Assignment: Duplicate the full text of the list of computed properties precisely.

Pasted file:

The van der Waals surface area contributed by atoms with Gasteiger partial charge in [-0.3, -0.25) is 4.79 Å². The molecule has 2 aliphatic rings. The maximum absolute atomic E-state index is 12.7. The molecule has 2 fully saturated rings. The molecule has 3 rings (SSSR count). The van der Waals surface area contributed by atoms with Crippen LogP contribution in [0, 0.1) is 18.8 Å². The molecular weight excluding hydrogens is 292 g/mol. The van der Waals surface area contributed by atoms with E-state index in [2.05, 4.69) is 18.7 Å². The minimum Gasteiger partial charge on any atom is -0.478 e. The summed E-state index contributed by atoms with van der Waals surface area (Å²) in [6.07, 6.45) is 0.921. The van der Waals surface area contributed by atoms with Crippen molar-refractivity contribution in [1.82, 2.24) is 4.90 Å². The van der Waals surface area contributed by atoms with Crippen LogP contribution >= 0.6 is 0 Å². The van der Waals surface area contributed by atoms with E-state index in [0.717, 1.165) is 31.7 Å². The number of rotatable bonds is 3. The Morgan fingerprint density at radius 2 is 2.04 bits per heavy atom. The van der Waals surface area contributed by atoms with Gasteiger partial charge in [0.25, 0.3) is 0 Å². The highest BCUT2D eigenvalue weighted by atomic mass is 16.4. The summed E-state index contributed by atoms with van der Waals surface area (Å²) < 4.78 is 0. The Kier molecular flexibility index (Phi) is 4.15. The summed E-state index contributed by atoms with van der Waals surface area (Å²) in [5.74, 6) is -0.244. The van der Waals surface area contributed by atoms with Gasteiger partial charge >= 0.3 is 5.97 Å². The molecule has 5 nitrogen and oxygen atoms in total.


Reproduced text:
The van der Waals surface area contributed by atoms with Gasteiger partial charge in [-0.3, -0.25) is 4.79 Å². The molecule has 2 aliphatic rings. The maximum absolute atomic E-state index is 12.7. The molecule has 2 fully saturated rings. The molecule has 3 rings (SSSR count). The van der Waals surface area contributed by atoms with Crippen LogP contribution in [0, 0.1) is 18.8 Å². The molecular weight excluding hydrogens is 292 g/mol. The van der Waals surface area contributed by atoms with E-state index in [2.05, 4.69) is 18.7 Å². The minimum Gasteiger partial charge on any atom is -0.478 e. The summed E-state index contributed by atoms with van der Waals surface area (Å²) in [6.07, 6.45) is 0.921. The van der Waals surface area contributed by atoms with Crippen molar-refractivity contribution in [1.82, 2.24) is 4.90 Å². The van der Waals surface area contributed by atoms with Crippen LogP contribution >= 0.6 is 0 Å². The van der Waals surface area contributed by atoms with E-state index in [0.717, 1.165) is 31.7 Å². The number of rotatable bonds is 3. The Morgan fingerprint density at radius 2 is 2.04 bits per heavy atom. The van der Waals surface area contributed by atoms with Gasteiger partial charge in [0.25, 0.3) is 0 Å². The highest BCUT2D eigenvalue weighted by atomic mass is 16.4. The summed E-state index contributed by atoms with van der Waals surface area (Å²) < 4.78 is 0. The Kier molecular flexibility index (Phi) is 4.15. The summed E-state index contributed by atoms with van der Waals surface area (Å²) in [5.74, 6) is -0.244. The van der Waals surface area contributed by atoms with Gasteiger partial charge >= 0.3 is 5.97 Å². The molecule has 5 nitrogen and oxygen atoms in total.